1. If there be therefore any consolation in Christ, if any comfort of love, if any fellowship of the Spirit, if any bowels and mercies,
1. Si qua igitur consolatio (vel, exhortatio) in Christo, si quod solatium dilectionis, si qua communicatio Spiritus, si qua viscera et misericordiae.
2. Fulfil ye my joy, that ye be likeminded, having the same love, being of one accord, of one mind.
2. Implete gaudium meum ut idem sentiatis, eandem habentes caritatem, unanimes, unum sentientes.
3 Let nothing be done through strife or vainglory; but in lowliness of mind let each esteem other better than themselves.
3. Nihil per contentionem, aut inanem gloriam, sed per humilitatem alii alios existiment se ipsis excellentiores.
4. Look not every man on his own things, but every man also on the things of others.
4. Non considerans quisque quod suum est, sed quisque quod est aliorum.
1 If there is therefore any consolation. There is an extraordinary tenderness in this exhortation, in which he entreats by all means the Philippians mutually to cherish harmony among themselves, lest, in the event of their being torn asunder by intestine contentions, they should expose themselves to the impostures of the false apostles. For when there are disagreements, there is invariably a door opened for Satan to disseminate impious doctrines, while agreement is the best bulwark for repelling them.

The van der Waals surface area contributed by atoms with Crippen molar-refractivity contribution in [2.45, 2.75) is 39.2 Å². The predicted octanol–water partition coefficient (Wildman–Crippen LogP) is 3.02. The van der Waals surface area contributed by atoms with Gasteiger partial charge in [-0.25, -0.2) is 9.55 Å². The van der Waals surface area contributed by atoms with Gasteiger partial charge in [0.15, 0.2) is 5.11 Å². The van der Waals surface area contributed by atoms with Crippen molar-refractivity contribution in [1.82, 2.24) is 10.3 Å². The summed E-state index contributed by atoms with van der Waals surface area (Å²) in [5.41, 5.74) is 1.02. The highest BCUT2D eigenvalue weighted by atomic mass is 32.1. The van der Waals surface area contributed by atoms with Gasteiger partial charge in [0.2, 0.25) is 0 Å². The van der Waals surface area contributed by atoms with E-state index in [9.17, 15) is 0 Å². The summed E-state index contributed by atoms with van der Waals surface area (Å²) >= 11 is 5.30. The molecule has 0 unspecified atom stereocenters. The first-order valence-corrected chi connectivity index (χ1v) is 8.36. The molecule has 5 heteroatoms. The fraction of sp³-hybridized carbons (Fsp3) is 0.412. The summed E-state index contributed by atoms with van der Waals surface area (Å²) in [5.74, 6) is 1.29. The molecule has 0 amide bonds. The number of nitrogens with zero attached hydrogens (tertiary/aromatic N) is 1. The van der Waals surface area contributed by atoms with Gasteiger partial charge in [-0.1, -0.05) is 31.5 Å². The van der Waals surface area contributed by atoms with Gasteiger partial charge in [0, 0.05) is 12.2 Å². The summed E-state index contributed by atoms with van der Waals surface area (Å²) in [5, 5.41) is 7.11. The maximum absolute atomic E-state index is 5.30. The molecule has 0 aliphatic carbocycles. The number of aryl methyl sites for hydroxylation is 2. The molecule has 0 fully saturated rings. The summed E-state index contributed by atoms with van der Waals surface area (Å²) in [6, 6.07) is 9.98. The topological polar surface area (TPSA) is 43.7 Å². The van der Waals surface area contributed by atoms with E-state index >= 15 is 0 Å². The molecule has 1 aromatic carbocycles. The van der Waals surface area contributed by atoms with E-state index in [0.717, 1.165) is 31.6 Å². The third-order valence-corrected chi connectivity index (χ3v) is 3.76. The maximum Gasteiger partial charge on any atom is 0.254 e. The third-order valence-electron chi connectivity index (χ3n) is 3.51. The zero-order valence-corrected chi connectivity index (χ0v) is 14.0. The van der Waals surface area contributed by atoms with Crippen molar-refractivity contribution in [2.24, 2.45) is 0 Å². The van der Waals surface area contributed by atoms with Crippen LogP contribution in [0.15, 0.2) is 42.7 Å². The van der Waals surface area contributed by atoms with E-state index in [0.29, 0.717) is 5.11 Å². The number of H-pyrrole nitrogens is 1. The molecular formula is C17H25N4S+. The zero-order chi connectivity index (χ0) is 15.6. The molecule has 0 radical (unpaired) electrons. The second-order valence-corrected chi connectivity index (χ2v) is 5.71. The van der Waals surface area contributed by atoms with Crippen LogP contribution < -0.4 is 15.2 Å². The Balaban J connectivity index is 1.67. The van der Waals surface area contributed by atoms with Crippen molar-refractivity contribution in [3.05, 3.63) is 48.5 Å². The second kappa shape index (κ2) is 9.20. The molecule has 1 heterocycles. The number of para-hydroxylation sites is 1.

As the term parakleseos is often taken to mean exhortation, the commencement of the passage might be explained in this manner: |If an exhortation which is delivered in the name and by the authority of Christ, has any weight with you.| The other meaning, however, corresponds better with the context: |If there is among you any consolation of Christ,| by means of which you may alleviate my griefs, and if you would afford me any consolation and relief, which you assuredly owe me in the exercise of love; if you take into view that fellowship of the Spirit, which ought to make us all one; if any feeling of humanity and mercy resides in you, which might stir you up to alleviate my miseries, fulfill ye my joy, etc. From this we may infer, how great a blessing unity in the Church is, and with what eagerness pastors should endeavor to secure it. We must also at the same time take notice, how he humbles himself by beseechingly imploring their pity, while he might have availed himself of his paternal authority, so as to demand respect from them as his sons. He knew how to exercise authority when it was necessary, but at present he prefers to use entreaties, because he knew that these would be better fitted to gain an entrance into their affections, and because he was aware that he had to do with persons who were docile and compliant. In this manner the pastor must have no hesitation to assume different aspects for the sake of the Church.